and so forth.

And they also have a variety of response cases planned for this contingency, be it something minor or a full SKYSHOCK BLACK (“a full-scale invasion of the Associated Worlds or Imperial Space by an excessionary-level threat from beyond the far horizon”) – which in turn range from the relatively benign SVANEK WHITE (“make nice until we can get hold of their tech, reverse-engineer it, and build an equivalent or preferably better version”), up through medium-range strategic responses, and then high-level ones like destroying gate links, using relativistic kill vehicles, and blowing up suns, up to things like ADHAÏC CALYPSE (“unleash the swarm fleets from the depths of Armory’s well”; where a swarm fleet is what happens when you crossbreed a Rapid Offensive Unit with a von Neumann machine, and something normally kept entirely off the list of options because self-replicating autonomous war mechanicals with fast-burn capability scare the crap out of everyone) and NIGHTFALL ASUNDER (“take the specially-designed lurking-in-deep-space craft carrying a backup of our entire civilization and book it for the other end of the galaxy – or if necessary, another galaxy – exploding everything on the way out”).

So, y’know, there are plans.

Losing, though? That ain’t going to go well for anyone. Hypothetically. I mean, they can lose at daehain (which is basically a wargame used for arbitration), and have, or at teirhain (civilized war, between honorable gentlesophs). No disgrace, there, nor consequences likely to be unendurable.

But zakrehain (“barbarian war”) or seredhain (“blood war”, fought to extinction)? Not going to happen. They take their Live Free Or Die seriously ’round those parts. If it comes to that –?

The Galaxy’s going to burn.


Cordial Nova, or, A Demonstration Of Memetic Infectivity

So anyway. This is from the being-even-weirder-than-usual department – at least for those of you outside the group of my readers who are also My Little Pony: Friendship is Magic fans, a group which to my awareness numbers one. Maybe two.

Because, see, if you follow me on Goodreads, or at least the Goodreads widget down by the right-hand side, you’ll observe that I’ve been reading rather a lot of MLP:FIM fan fiction recently. For no particular reason, except for stumbling upon some while doing trope research (seeing as we’re reaching the end of Y in the trope-a-days, it’s time to prepare for the second pass through the alphabet, and all), which happened to be awfully well-written and so forth, and the usual reader things happened that happen when one runs into one of those, and then it was a million or so words later, and well, here I am. Brain freshly stuffed with lore and plot, and other things that happen when good stories with appealing characters and quality worldbuilding are just left lying around on the Internet where any obsessive bibliophile could just stumble carelessly across them!

(Is that a responsible thing for a writer to do? I ask you.)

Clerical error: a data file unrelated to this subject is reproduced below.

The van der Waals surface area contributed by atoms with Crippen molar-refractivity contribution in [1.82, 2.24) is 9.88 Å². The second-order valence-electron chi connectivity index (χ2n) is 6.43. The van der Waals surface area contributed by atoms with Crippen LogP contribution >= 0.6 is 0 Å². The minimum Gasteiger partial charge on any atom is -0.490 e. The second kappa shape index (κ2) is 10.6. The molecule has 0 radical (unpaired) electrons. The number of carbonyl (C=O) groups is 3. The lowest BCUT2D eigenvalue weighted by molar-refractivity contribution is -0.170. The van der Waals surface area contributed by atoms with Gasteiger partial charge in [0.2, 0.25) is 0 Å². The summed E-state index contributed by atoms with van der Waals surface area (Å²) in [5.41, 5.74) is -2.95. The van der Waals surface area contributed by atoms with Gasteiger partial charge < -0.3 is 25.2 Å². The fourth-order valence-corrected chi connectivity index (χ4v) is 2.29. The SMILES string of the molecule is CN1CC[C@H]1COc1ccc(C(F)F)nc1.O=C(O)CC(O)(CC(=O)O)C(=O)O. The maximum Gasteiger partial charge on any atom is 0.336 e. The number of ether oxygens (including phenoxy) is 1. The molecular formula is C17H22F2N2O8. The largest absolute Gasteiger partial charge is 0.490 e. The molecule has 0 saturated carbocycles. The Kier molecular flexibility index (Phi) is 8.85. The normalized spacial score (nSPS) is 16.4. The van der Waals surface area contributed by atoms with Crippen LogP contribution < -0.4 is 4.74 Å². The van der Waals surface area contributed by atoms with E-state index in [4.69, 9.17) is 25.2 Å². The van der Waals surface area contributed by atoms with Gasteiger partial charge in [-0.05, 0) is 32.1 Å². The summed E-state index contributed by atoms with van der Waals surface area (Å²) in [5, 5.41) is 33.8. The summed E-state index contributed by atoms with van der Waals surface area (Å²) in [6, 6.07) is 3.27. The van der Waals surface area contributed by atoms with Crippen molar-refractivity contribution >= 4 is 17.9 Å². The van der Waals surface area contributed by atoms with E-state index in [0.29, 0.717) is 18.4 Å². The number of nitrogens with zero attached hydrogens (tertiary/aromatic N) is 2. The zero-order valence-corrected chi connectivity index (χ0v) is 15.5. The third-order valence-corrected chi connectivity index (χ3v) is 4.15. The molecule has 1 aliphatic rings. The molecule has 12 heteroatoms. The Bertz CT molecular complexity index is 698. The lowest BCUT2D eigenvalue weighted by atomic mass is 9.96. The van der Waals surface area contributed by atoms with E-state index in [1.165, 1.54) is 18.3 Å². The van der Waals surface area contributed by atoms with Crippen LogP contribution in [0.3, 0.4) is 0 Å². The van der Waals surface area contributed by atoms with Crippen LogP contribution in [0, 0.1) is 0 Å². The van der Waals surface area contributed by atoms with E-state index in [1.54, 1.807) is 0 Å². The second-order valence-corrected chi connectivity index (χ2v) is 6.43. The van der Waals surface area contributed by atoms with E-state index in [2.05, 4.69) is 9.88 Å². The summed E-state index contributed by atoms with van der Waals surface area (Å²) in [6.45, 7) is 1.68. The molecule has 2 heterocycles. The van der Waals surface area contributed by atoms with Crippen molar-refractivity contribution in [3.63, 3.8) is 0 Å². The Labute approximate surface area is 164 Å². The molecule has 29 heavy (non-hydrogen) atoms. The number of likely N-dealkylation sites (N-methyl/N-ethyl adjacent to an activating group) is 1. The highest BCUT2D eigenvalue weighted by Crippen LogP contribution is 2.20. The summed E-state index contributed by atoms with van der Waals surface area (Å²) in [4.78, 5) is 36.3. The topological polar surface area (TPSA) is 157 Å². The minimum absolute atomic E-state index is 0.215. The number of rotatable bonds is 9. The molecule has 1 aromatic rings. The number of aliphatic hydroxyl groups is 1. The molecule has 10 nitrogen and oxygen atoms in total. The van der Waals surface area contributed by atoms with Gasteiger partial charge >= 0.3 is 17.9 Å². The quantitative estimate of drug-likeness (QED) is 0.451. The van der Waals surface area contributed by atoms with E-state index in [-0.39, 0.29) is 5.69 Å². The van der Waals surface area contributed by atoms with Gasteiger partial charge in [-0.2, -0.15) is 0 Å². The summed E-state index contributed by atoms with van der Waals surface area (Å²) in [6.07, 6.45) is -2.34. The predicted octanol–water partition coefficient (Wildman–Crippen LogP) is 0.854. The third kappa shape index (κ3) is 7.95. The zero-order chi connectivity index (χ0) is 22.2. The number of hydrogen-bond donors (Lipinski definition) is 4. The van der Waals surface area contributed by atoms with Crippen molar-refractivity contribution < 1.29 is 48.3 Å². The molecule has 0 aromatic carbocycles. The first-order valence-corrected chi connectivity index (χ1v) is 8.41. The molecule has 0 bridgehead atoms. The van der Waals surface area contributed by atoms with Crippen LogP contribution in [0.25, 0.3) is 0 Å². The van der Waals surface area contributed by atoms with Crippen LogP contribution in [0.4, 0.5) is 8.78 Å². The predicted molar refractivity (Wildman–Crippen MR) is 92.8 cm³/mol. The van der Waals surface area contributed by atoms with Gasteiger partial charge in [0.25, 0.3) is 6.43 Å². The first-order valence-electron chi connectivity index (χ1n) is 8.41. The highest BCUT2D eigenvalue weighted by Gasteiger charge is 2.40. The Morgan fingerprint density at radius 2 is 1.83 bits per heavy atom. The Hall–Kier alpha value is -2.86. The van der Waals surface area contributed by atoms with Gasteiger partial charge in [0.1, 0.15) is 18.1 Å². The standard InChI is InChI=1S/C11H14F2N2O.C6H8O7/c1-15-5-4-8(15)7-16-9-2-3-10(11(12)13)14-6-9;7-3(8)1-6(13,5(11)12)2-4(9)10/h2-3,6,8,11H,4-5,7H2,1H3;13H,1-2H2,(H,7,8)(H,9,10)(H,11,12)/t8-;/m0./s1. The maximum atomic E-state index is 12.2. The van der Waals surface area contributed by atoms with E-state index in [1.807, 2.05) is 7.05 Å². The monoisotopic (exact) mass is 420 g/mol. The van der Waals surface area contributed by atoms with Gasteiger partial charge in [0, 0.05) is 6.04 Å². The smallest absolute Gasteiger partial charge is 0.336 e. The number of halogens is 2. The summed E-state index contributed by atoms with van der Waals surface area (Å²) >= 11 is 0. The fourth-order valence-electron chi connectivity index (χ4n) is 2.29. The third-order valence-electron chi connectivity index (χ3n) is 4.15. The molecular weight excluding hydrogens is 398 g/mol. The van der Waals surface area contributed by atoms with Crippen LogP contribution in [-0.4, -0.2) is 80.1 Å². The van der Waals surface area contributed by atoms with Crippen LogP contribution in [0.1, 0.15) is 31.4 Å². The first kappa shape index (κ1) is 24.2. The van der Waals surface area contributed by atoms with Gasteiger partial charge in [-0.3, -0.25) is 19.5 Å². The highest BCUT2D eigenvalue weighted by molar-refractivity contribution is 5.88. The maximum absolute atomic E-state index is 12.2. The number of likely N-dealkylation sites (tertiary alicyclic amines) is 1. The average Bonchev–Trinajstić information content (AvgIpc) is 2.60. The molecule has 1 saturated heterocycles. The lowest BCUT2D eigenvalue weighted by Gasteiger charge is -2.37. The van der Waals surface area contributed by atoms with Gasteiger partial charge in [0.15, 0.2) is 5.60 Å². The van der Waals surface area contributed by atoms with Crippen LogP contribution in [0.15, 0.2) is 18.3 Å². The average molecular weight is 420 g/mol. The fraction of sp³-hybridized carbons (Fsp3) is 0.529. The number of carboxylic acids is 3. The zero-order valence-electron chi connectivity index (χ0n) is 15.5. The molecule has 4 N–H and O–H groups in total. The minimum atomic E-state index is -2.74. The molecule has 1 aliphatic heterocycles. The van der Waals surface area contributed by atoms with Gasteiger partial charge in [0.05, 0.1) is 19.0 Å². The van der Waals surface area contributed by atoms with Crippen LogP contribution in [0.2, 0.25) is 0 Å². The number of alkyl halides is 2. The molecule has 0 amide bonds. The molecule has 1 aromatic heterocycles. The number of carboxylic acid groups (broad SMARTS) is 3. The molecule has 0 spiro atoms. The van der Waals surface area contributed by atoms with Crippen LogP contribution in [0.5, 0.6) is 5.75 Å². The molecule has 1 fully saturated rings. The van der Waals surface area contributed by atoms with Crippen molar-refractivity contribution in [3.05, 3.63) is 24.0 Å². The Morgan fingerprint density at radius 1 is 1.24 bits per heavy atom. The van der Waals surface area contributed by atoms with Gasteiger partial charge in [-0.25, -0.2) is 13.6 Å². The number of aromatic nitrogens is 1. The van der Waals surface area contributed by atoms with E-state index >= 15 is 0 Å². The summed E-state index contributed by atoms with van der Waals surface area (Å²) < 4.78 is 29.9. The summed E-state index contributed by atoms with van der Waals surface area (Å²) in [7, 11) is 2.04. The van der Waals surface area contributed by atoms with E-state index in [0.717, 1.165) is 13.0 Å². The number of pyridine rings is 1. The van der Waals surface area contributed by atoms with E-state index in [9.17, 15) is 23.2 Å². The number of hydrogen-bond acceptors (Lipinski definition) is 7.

And thus, from the deeply deuterocanonical universe in which I start writing not merely fanfic, not merely crossover fanfic, but probably crossover crackfic of my own books…

Cordial Nova

Cordial Nova

Meet Cordial Nova, a.k.a. Cordelia Vintar-ith-Vidutar Irilisilen, Ambassador from the Court of Their Divine Majesties to the Diarchy of Equestria, etc., etc., who is evidently enjoying the heck out of her new position.

(You will note that not even whole-body nanogenetic transformations are enough to part eldrae from their pointy ears, waistcoat-equivalents with adequate pockets, or suitably dashing cloaks. And that is quite definitely a data monocle.)

Now maybe she’ll step out of my brain for a moment or two and let me get back to the novel I’m supposed to be writing.


Trope-a-Day: You Gotta Have Blue Hair

You Gotta Have Blue Hair: Not all the uses of genetic engineering – or other technologies, including that shampoo that turns regular hair into a fully-functional LCD display surface for a week or two – are for even vaguely utilitarian purposes.  Enough said.

(As a side note, the silvertouched – see Our Dwarves Are All The Same – do this naturally with some metallic colors, due to their symbiotic silverlife accumulating metal within their bodies, which turns into metallic strands in among their hair, among other things.)

The Conscience of Monsters




Proceed (+/-)? +


Warning: This document is classified MOST SECRET DREAMING MALIGNITY. If you do not have codeword clearance DREAMING MALIGNITY, you are enjoined to stop reading and report immediately, along with any instrumentalities representing, containing, storing, or processing this document, to Knowledge Control, under penalty of the most severe censure.

[SSP image elided from file]

Congratulations, agent fork, on your selection to OPERATION DREAMING MALIGNITY, alternatively designated the Operational Ethics Working Group.